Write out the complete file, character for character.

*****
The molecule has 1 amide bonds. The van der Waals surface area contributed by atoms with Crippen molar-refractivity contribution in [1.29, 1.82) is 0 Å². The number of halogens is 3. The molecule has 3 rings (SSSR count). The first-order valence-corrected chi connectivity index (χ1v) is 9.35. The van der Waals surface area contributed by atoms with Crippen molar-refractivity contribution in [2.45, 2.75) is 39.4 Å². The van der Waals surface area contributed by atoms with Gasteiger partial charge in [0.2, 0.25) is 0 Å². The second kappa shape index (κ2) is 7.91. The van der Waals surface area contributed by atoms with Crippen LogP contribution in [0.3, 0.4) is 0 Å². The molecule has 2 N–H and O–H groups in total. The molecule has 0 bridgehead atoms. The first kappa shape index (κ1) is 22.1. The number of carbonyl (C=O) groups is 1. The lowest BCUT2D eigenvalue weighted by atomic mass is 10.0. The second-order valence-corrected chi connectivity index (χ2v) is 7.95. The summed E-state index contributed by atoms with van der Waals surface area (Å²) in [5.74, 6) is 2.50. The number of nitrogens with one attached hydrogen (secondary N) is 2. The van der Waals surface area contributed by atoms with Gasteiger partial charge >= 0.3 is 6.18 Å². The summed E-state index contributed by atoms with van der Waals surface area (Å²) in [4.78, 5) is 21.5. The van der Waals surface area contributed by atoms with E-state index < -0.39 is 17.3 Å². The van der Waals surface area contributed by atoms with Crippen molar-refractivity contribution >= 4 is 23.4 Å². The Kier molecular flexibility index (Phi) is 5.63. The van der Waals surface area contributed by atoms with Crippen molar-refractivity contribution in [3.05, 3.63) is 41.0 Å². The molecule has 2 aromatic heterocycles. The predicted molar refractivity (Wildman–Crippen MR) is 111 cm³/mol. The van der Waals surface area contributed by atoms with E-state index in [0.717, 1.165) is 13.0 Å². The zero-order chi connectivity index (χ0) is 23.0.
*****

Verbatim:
The molecule has 1 amide bonds. The van der Waals surface area contributed by atoms with Crippen molar-refractivity contribution in [1.29, 1.82) is 0 Å². The number of halogens is 3. The molecule has 3 rings (SSSR count). The first-order valence-corrected chi connectivity index (χ1v) is 9.35. The van der Waals surface area contributed by atoms with Crippen molar-refractivity contribution in [2.45, 2.75) is 39.4 Å². The van der Waals surface area contributed by atoms with Gasteiger partial charge in [0.2, 0.25) is 0 Å². The second kappa shape index (κ2) is 7.91. The van der Waals surface area contributed by atoms with Crippen LogP contribution in [0.3, 0.4) is 0 Å². The molecule has 2 N–H and O–H groups in total. The molecule has 0 bridgehead atoms. The first kappa shape index (κ1) is 22.1. The number of carbonyl (C=O) groups is 1. The lowest BCUT2D eigenvalue weighted by atomic mass is 10.0. The second-order valence-corrected chi connectivity index (χ2v) is 7.95. The summed E-state index contributed by atoms with van der Waals surface area (Å²) in [5.74, 6) is 2.50. The number of nitrogens with one attached hydrogen (secondary N) is 2. The van der Waals surface area contributed by atoms with Gasteiger partial charge >= 0.3 is 6.18 Å². The summed E-state index contributed by atoms with van der Waals surface area (Å²) in [4.78, 5) is 21.5. The van der Waals surface area contributed by atoms with E-state index < -0.39 is 17.3 Å². The van der Waals surface area contributed by atoms with Crippen molar-refractivity contribution >= 4 is 23.4 Å². The Kier molecular flexibility index (Phi) is 5.63. The van der Waals surface area contributed by atoms with Crippen molar-refractivity contribution in [3.05, 3.63) is 41.0 Å². The molecule has 2 aromatic heterocycles. The predicted molar refractivity (Wildman–Crippen MR) is 111 cm³/mol. The van der Waals surface area contributed by atoms with E-state index in [0.717, 1.165) is 13.0 Å². The zero-order chi connectivity index (χ0) is 23.0.